What Should You Know About Orange County?
You wouldn’t know it nowadays, but Orange County, California really was heavily devoted to the farming of oranges and other citrus crops in the late 19th century and much of the 20th century. You can still find orchards here and there around the county, but you need to look harder for them.
Although Orange County, Florida was founded before the California version, SoCal has the O.C. you most naturally think of (at least since Anita Bryant stopped pitching Florida orange juice). And, unless you’re totally into the motorcycle show on cable TV, we’re ignoring yet another Orange County in New York and any other O.C.s that don’t have at least two TV shows to their credit.
Where have all the orange groves gone? Gone to developers every one. The land is just too valuable for residential, commercial and industrial development. It is the law of supply and demand; like it or not, a whole lot of people want to live here and have since WWII. The opening of Disneyland in September 1955, in the midst of citrus orchards in Anaheim, made Orange County all the more of a target.
You can find communities with significant numbers of buildings constructed before the 1950s, but most of the county was developed subsequent to that. Tremendous growth started in the 1950s, continuing in fits and spurts throughout the ‘60s, ‘70s and ‘80s. It has slowed down some in the last 20 years because the readily developable land disappeared.
More recent development has involved infill construction, where older, low-density improvements have been demolished with multi-story buildings. In some cases industrial acreage has been rezoned to commercial and residential uses.
We’ve also seen military bases like the Tustin Marine Air Base and the El Toro Marine Base released by the Department of the Navy for local redevelopment (which, in some cases, has caused considerable controversy that we’ll mainly avoid here). Also, development has pushed out into the more rugged terrain in the foothills. Most, but not all, of that construction has been in southern Orange County. There are also such areas in portions of North County.
Some cities with some real historical charm include Orange, Santa Ana, Anaheim, Fullerton and San Juan Capistrano, among others. Interestingly, all of these communities lie along the railroad right-of-way, a huge factor in the early development of the county.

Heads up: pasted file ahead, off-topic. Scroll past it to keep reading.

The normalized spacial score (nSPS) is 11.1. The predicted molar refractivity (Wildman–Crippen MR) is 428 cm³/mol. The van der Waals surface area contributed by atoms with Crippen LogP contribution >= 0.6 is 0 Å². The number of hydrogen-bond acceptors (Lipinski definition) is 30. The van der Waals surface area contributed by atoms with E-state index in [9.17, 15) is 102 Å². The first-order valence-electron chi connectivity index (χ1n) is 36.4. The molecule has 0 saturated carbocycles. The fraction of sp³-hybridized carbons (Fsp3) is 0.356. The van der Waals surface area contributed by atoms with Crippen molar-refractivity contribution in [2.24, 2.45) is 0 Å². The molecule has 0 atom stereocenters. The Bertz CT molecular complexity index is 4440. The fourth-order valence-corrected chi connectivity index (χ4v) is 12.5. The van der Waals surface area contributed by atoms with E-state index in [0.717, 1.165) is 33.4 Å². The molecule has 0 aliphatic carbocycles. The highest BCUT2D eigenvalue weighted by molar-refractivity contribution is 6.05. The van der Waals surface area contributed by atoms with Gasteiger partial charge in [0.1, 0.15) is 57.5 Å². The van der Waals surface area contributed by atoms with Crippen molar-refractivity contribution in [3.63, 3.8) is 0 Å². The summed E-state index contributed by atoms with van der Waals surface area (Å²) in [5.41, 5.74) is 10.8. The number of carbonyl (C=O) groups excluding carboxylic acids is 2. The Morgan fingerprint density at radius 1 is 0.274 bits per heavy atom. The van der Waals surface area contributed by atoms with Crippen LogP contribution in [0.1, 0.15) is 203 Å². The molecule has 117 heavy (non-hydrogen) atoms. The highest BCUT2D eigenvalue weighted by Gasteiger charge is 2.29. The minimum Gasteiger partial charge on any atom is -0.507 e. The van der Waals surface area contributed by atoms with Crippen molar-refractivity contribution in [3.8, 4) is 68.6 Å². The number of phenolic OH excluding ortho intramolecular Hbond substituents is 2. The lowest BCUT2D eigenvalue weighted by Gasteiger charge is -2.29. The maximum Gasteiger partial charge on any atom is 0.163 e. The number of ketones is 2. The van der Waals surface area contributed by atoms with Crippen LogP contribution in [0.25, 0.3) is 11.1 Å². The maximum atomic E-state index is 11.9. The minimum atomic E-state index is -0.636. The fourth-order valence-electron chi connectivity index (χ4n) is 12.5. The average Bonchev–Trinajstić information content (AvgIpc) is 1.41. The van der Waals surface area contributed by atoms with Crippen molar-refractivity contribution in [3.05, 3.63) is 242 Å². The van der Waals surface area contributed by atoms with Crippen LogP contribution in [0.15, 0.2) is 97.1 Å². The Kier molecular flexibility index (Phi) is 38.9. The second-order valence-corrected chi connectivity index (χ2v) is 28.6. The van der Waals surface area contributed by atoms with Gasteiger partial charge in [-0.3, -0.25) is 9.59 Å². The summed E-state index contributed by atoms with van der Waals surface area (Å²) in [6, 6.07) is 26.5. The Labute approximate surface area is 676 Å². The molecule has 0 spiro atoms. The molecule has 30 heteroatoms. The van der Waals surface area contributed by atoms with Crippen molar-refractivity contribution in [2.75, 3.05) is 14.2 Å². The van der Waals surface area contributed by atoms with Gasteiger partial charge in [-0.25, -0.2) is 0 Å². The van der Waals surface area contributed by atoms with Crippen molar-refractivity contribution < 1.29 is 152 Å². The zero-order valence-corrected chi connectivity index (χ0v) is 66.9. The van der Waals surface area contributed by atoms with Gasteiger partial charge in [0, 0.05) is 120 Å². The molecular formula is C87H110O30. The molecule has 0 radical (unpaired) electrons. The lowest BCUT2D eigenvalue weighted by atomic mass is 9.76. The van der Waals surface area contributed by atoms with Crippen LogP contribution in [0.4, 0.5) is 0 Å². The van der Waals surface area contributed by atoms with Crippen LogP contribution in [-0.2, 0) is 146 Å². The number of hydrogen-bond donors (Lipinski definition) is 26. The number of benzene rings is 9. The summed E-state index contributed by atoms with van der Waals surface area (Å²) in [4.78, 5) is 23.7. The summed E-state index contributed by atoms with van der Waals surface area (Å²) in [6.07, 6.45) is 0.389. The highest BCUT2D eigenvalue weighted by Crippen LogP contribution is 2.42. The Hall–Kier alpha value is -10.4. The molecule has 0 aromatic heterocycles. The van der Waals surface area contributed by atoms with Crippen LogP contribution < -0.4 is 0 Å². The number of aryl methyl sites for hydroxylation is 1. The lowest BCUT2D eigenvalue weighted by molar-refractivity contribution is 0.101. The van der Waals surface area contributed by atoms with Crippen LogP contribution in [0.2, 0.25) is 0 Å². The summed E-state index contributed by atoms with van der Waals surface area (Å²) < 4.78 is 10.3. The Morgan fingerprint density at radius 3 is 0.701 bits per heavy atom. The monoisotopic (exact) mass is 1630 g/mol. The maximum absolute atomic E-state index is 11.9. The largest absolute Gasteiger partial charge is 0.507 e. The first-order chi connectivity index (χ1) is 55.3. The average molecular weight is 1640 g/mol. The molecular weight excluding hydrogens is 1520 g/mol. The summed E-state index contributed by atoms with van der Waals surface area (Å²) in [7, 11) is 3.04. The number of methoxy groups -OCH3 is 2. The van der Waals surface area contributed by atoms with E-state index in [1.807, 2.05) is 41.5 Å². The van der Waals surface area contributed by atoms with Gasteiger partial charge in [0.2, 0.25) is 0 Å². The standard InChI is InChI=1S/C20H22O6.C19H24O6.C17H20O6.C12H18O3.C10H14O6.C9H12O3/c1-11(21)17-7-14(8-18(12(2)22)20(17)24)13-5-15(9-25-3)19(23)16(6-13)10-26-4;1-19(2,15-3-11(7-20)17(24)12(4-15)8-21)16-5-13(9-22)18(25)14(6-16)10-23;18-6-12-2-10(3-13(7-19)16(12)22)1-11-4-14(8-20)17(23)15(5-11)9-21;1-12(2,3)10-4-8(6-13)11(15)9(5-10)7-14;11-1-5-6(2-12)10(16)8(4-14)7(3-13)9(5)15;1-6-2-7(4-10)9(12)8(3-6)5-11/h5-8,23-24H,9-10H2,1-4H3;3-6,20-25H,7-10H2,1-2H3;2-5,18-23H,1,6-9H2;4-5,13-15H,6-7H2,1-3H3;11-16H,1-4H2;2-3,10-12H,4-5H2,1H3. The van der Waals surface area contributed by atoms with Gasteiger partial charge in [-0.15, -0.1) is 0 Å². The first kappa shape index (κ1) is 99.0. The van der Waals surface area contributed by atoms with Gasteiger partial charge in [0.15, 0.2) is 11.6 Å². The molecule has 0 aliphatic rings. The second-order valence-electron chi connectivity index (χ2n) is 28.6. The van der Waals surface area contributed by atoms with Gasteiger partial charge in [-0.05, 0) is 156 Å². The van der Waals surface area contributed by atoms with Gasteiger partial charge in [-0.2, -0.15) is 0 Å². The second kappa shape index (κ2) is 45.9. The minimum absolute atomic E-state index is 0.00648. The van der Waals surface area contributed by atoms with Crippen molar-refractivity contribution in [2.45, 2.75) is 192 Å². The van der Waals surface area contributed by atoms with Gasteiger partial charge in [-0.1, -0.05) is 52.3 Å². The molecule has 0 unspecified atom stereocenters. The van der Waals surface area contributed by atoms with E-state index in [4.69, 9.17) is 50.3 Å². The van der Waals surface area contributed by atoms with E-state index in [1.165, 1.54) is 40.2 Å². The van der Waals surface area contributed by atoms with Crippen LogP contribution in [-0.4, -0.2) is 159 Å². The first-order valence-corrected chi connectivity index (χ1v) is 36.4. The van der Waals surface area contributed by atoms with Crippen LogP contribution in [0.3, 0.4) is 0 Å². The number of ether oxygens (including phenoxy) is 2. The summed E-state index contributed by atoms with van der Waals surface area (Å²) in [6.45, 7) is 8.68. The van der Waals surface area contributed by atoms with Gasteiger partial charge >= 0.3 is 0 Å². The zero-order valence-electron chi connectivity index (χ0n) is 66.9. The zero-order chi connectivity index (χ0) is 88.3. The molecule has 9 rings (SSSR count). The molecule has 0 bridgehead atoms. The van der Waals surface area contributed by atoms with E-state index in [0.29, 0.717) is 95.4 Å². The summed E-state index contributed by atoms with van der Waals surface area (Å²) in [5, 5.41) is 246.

Orange County Geography
It is not unreasonable to loosely split the county up into three main areas, North O.C., Central O.C., and South O.C., although that is pretty simplified. Most of the original development took place in North and Central O.C., as the Irvine Ranch and other landowning families farmed and ranched on much of what is now South County.
So it is not surprising that the County Seat is in Santa Ana, situated in the central portion of the county. With the emergence of Anaheim and theDisneyland Resort Disneyland Resort, we find Anaheim and Santa Ana both wanting to be thought of as the “capital” of Orange County. The government complex is in Santa Ana, but the Anaheim Convention Center, Anaheim Stadium (home of the Angels), Honda Center (Honda Ponda, home to the Ducks hockey team), and other major attractions are in the town that Disney built. Their populations are fairly close, at around 300,000 residents each. The other cities in the county are all noticeably smaller, although there are quite a few cities with populations of well over 100,000.
North Orange County
North Orange County would include Anaheim, whereas Santa Ana is considered to be in Central O.C. You’ll find that the development in North County makes use of the more rolling and hilly terrain. Many of the homes have views and you’ll find some open spaces not yet developed in Brea, Yorba Linda, Anaheim Hills, Villa Park and Orange.
The Richard Nixon Presidential Library and Birthplace (and burial) are in Yorba Linda; this is really quite an interesting place, where you get a surprisingly balanced look at a very influential and controversial president. Northwest Orange County includes Huntington Beach, Buena Park, home of Knott’s Berry Farm and some other, lesser-known towns like La Palma and Stanton.
Other large areas of the county have been designated as permanent open space so there is more park land than might seem apparent.) The single-highest concentration of college-level institutions in Orange County is found in Fullerton, which hosts Cal State Fullerton, Fullerton Community College (Fullerton Junior College, one of the oldest in the state), Southern California School of Optometry, Hope International University and the Southwestern College of Law.
Central Orange County
There are no clear-cut boundaries, but Central Orange County would include Santa Ana, with its deliberately Hispanic downtown community, Garden Grove and Westminster, where you’ll find Little Saigon (some might consider portions to be North County but too bad). Newport Beach, and south through much of Irvine could be considered Central County, as would the northwesterly beach communities like Huntington Beach (Surf City!), Sunset Beach and Seal Beach. TheBolsa Chica Wetlands wildlife reserve is a restored habitat for beach oriented critters alongside Pacific Coast Highway in Huntington Beach. It’s across the street from the entrance to Bolsa Chica State Beach. (There’s another one in the Back Bay of Newport Harbor.